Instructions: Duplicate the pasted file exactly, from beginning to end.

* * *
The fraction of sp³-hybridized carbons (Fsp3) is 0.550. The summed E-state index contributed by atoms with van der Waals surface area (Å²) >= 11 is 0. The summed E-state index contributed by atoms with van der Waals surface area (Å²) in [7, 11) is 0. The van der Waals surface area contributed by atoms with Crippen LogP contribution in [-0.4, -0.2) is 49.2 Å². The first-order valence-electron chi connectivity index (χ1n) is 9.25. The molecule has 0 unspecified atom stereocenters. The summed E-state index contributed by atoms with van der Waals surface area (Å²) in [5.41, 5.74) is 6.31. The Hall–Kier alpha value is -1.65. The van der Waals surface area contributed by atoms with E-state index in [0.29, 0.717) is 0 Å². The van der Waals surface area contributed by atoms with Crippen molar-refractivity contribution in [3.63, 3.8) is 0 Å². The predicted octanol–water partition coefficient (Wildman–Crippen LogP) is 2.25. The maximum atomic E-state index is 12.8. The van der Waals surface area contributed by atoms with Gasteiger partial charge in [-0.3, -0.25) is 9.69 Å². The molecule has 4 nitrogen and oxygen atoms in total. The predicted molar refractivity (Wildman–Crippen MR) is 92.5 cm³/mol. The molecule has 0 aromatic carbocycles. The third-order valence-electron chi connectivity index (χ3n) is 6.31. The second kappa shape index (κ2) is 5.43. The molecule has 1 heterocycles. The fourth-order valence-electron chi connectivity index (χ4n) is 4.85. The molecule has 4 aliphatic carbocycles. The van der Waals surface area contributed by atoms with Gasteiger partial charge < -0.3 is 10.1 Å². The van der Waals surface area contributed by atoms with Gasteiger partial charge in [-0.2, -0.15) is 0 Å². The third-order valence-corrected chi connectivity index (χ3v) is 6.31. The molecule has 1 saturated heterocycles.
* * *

The fraction of sp³-hybridized carbons (Fsp3) is 0.550. The summed E-state index contributed by atoms with van der Waals surface area (Å²) >= 11 is 0. The summed E-state index contributed by atoms with van der Waals surface area (Å²) in [7, 11) is 0. The van der Waals surface area contributed by atoms with Crippen LogP contribution in [-0.4, -0.2) is 49.2 Å². The first-order valence-electron chi connectivity index (χ1n) is 9.25. The molecule has 0 unspecified atom stereocenters. The summed E-state index contributed by atoms with van der Waals surface area (Å²) in [5.41, 5.74) is 6.31. The Hall–Kier alpha value is -1.65. The van der Waals surface area contributed by atoms with E-state index in [0.29, 0.717) is 0 Å². The van der Waals surface area contributed by atoms with Crippen molar-refractivity contribution in [3.63, 3.8) is 0 Å². The predicted octanol–water partition coefficient (Wildman–Crippen LogP) is 2.25. The maximum atomic E-state index is 12.8. The van der Waals surface area contributed by atoms with Gasteiger partial charge in [-0.3, -0.25) is 9.69 Å². The molecule has 4 nitrogen and oxygen atoms in total. The predicted molar refractivity (Wildman–Crippen MR) is 92.5 cm³/mol. The molecule has 0 aromatic carbocycles. The third-order valence-electron chi connectivity index (χ3n) is 6.31. The second kappa shape index (κ2) is 5.43. The molecule has 1 heterocycles. The fourth-order valence-electron chi connectivity index (χ4n) is 4.85. The molecule has 4 aliphatic carbocycles. The van der Waals surface area contributed by atoms with Gasteiger partial charge < -0.3 is 10.1 Å². The van der Waals surface area contributed by atoms with Gasteiger partial charge in [-0.2, -0.15) is 0 Å². The third-order valence-corrected chi connectivity index (χ3v) is 6.31. The molecule has 1 saturated heterocycles.